Firefighters began to gain ground on Thursday against wildfires that have killed at least 29 people in Northern California and left hundreds missing in the chaos of mass evacuations in the heart of the state’s wine country.
The latest casualty figures, revised upward by six fatalities on Thursday, marked the greatest loss life from a single California wildfire event in 84 years. With 3,500 homes and businesses incinerated, the so-called North Bay fires also rank among the most destructive in state history.
The fires have scorched more than 190,000 acres, an area nearly the size of New York City, reducing whole neighbourhoods in the city of Santa Rosa to grey ash and smouldering ruins dotted with charred trees and burned-out cars.
The official cause of the disaster was under investigation, but officials said power lines toppled by gale-force winds on Sunday night may have sparked the conflagration.
A resurgence of extreme wind conditions that had been forecast for Wednesday night and early Thursday failed to materialise, giving fire crews a chance to start carving containment lines around the perimeter of some of the blazes.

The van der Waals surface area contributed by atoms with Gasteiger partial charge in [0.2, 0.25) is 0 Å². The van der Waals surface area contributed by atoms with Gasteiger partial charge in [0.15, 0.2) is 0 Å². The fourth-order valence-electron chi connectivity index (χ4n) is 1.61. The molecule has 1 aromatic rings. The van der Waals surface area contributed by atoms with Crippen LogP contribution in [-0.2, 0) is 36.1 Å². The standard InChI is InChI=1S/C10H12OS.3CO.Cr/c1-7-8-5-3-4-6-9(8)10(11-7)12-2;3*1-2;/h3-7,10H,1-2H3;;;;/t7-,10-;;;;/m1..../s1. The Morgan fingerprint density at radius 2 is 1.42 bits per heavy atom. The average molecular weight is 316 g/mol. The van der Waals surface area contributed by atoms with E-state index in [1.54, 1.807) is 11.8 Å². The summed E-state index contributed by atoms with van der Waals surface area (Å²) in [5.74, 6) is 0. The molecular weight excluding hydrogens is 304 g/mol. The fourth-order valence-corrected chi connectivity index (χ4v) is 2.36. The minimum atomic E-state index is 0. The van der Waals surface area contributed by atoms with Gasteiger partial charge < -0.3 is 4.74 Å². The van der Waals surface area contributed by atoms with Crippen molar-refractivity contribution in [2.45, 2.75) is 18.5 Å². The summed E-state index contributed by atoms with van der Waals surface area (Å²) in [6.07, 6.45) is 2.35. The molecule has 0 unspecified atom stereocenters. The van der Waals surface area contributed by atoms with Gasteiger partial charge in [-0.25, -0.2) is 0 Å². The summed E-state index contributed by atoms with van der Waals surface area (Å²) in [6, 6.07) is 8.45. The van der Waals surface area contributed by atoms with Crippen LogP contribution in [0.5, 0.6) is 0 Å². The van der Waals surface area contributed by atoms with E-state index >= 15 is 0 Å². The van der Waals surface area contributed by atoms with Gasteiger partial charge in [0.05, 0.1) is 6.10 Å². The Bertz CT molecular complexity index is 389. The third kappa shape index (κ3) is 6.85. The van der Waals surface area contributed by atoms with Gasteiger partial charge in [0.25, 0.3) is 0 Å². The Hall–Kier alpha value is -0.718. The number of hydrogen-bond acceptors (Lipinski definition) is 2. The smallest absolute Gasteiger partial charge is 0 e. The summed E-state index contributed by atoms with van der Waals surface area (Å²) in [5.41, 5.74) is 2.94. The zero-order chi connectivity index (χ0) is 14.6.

But fierce winds were expected to return across much of the state as early as Friday night, and a force of 8,000 firefighters in Northern California were racing to reinforce and extend buffer lines before then, officials said.
Authorities have warned that the death toll from the spate of more than 20 fires raging across eight counties for a fourth day could climb higher, with more than 400 people in Sonoma County alone still listed as missing.
The fires struck the heart of the state’s world-renowned wine-producing region, wreaking havoc on its tourist industry while damaging or demolishing at least 13 Napa Valley wineries.
New evacuations also were issued in Sonoma County late on Wednesday for parts of Santa Rosa, the largest city in the wine-producing region, and Geyserville, an unincorporated town of 800 people.
In addition to high winds, the fires have been stoked by an abundance of thick brush left ready to burn by a dry, hot summer.
Source: News agencies